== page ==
Sounds like you had to learn on the job.
Every job I’ve ever gotten I didn’t know how to do. I just got myself into it. I highly recommend that to everyone. Jobs can be very specific, and they almost force you to make stuff up [on your application] because by definition you’ve never done that exact job before. I would say that I have experience and I am willing to learn new things. As soon as I heard back, I'd start doing my homework. I read manuals and studied and did all that stuff. Now, there is just too much technology and too many things happening at once; you can’t learn them all.
So what did you like about graphic design?
I was interested in the idea of journalism, telling stories about what’s happening in the world. I think that growing up in a place that didn’t have free press, like Cuba, made me appreciate it more. I was fascinated by the idea of telling stories.
In high school, there was a contest for TIME magazine. We had to do a fake cover design. I won that contest and got a free subscription to the publication when I was about 17 or 18. That made me very interested in journalism and TIME magazine specifically; I saw my school newspaper as a small version of it. We were putting out stories and illustrating the stories ourselves.
Did you happen to grow up around graffiti or street art?
Not necessarily. I would call propaganda Cuban street art. But there’s a lot of graffiti in Miami, I do like some of it, not all of it. But I didn’t really think about graffiti as art at the time. I was practicing my name in graffiti when I was a teenager, but I didn’t think much of it.
Did you have a personal tag?
Yeah, but I’m not gonna tell you what it was. My cousins and I had a whole breakdancing crew, so we were into all sorts of shenanigans. It’s likely that street art influences are so embedded in my work that I don’t think about them that much, I am much more interested in the street art that is more accidental.
In places like Cuba, Mexico and Bolivia, it’s common to see people paint weird pictures on the walls or sides of buildings meant to advertise something, like a papaya shop. These are likely done by people who didn’t have an art education, but I was and am always fascinated by those kinds of things. That kind of painting aspires to be great, and I love that stuff. It’s not graffiti or anything, just culture. So, if there’s an influence, it’s from that.
What did you make for the winning cover of TIME magazine?
This was back in 1988 and the topic was the environment. I did an image of a hand sort of tearing the cover of TIME magazine [featuring] a nice landscape; behind it was a toxic wasteland.
So you graduated from Pratt in 1994. And you started working at TIME shortly thereafter, is that right?
I worked as an entry level designer first, for about a year, or a year and a half. Then I got promoted to assistant art director, and I became the art director for international, doing covers for Latin American and Canadian editions, in 1997. I think I was 26 at the time, which made me the youngest art director for TIME international.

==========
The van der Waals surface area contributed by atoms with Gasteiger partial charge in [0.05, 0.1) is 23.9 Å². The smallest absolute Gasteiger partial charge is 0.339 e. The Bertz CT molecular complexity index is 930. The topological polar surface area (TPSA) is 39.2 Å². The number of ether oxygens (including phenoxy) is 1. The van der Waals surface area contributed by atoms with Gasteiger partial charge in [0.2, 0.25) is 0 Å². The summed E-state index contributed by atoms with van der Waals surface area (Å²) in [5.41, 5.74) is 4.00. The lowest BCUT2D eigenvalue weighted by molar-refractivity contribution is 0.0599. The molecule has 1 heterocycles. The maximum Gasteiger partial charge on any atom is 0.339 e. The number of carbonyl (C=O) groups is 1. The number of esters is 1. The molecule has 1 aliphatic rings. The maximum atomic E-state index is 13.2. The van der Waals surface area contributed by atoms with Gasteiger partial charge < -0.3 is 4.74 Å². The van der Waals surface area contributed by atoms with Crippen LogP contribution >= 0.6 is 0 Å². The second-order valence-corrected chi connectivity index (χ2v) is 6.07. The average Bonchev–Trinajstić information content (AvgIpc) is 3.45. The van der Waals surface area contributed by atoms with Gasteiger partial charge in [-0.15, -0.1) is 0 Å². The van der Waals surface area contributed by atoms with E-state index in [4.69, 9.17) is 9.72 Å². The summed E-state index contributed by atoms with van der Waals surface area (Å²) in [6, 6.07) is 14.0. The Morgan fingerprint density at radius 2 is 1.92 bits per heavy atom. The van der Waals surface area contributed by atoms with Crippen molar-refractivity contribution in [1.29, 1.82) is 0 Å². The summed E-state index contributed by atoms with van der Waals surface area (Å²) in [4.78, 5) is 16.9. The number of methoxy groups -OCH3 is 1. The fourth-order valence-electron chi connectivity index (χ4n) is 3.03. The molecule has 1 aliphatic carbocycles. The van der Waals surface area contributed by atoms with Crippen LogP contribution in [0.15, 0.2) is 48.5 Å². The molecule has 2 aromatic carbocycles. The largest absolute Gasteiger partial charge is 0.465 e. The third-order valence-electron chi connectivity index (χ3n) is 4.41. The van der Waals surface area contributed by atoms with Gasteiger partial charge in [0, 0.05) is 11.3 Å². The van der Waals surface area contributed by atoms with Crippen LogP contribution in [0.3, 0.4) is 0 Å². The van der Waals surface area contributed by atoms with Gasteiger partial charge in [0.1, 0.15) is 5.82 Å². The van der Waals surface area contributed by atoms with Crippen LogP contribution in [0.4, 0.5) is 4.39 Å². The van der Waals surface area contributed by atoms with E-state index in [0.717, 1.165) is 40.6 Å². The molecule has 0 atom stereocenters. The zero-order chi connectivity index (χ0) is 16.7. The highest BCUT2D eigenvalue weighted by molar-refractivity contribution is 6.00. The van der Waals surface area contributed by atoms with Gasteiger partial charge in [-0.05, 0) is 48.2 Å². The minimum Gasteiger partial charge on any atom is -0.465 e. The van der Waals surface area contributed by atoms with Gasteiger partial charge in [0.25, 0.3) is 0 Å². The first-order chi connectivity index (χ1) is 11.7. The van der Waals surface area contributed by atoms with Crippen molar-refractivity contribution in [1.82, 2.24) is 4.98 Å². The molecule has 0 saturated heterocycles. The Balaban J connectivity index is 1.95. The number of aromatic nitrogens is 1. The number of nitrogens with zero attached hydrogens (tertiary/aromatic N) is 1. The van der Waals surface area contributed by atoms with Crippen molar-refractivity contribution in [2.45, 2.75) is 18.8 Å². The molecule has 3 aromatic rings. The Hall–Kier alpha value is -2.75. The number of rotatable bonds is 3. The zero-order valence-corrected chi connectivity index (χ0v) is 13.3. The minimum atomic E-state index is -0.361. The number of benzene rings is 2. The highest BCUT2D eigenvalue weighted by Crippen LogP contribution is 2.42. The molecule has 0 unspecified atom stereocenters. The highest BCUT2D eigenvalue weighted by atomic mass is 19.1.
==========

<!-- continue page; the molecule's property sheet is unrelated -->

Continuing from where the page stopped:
At first they were testing me, there was a trial basis of about six months. But I did well, so they kept me. I had been itching to do more important work at the magazine, and when I want to do something, I just sort of do it; I don’t ask for permission necessarily. So, if there was a cover story, I’d create my own cover for it and show it to the art director. I did that for long enough, where the covers that I was creating were interesting enough for them to think that they should promote me to start making some. I think I had a special background in terms of my combination of illustration and painting, which was pretty rare for people on staff. Most were either designers or journalists, and I think they appreciated what I could bring to that position.
You attended Hunter college while you were working at TIME to earn a M.F.A. Why?
When I graduated from Pratt, I didn’t know what to do. So, I applied to graduate school right away, and I got into the MFA program at Hunter College. At the same time, I got my entry level job at TIME magazine, but it was just a designer job, I had to work about three days a week. So, both of these things started happening at the same time.
I tell my students: “You can’t always pick what you want, sometimes what you don’t want picks you, and you realize you do want it right in the middle of it.” I think it’s funny how some think they can plan and curate their career, so much of it happens by accident and happenstance. But you can work these accidents to your advantage; you can mold a career out of what accidentally happens to you if you’re sharp enough to take advantage of opportunities. So many people don’t take opportunities because they are so focused on this one goal or dream they had in mind.
What lessons did you learn during your years at TIME, between 1994 and 2008?
The thing I learned, that I didn’t [previously know] about good design, is cropping. It’s a very simple thing, but how you choose to frame a picture — and I haven’t even talked about the design or what the image is — can change the meaning, feeling, or the message of that picture. It can change how people see it.